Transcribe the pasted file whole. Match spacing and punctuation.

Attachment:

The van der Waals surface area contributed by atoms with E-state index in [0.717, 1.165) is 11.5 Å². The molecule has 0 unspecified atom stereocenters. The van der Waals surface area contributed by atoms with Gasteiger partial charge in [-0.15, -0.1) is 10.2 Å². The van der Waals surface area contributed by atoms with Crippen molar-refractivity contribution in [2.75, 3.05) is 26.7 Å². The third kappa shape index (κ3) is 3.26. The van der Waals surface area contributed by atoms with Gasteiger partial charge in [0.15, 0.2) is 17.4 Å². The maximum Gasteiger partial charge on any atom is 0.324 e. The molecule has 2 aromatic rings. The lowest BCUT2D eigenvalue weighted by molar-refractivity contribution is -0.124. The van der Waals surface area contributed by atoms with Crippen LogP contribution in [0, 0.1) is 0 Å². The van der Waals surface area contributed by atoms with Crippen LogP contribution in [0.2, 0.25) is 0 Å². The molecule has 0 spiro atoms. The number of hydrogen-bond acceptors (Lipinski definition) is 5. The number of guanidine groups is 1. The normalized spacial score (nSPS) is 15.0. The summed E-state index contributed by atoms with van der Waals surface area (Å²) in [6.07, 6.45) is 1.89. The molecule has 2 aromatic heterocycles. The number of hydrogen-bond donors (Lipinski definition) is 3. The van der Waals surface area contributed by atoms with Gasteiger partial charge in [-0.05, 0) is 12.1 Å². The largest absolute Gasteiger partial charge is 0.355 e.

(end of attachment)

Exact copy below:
The van der Waals surface area contributed by atoms with E-state index in [0.717, 1.165) is 11.5 Å². The molecule has 0 unspecified atom stereocenters. The van der Waals surface area contributed by atoms with Gasteiger partial charge in [-0.15, -0.1) is 10.2 Å². The van der Waals surface area contributed by atoms with Crippen molar-refractivity contribution in [2.75, 3.05) is 26.7 Å². The third kappa shape index (κ3) is 3.26. The van der Waals surface area contributed by atoms with Gasteiger partial charge in [0.15, 0.2) is 17.4 Å². The maximum Gasteiger partial charge on any atom is 0.324 e. The molecule has 2 aromatic rings. The lowest BCUT2D eigenvalue weighted by molar-refractivity contribution is -0.124. The van der Waals surface area contributed by atoms with Crippen LogP contribution in [0, 0.1) is 0 Å². The van der Waals surface area contributed by atoms with Crippen LogP contribution in [0.2, 0.25) is 0 Å². The molecule has 0 spiro atoms. The number of hydrogen-bond acceptors (Lipinski definition) is 5. The number of guanidine groups is 1. The normalized spacial score (nSPS) is 15.0. The summed E-state index contributed by atoms with van der Waals surface area (Å²) in [6.07, 6.45) is 1.89. The molecule has 2 aromatic heterocycles. The number of hydrogen-bond donors (Lipinski definition) is 3. The van der Waals surface area contributed by atoms with Gasteiger partial charge in [-0.05, 0) is 12.1 Å². The largest absolute Gasteiger partial charge is 0.355 e.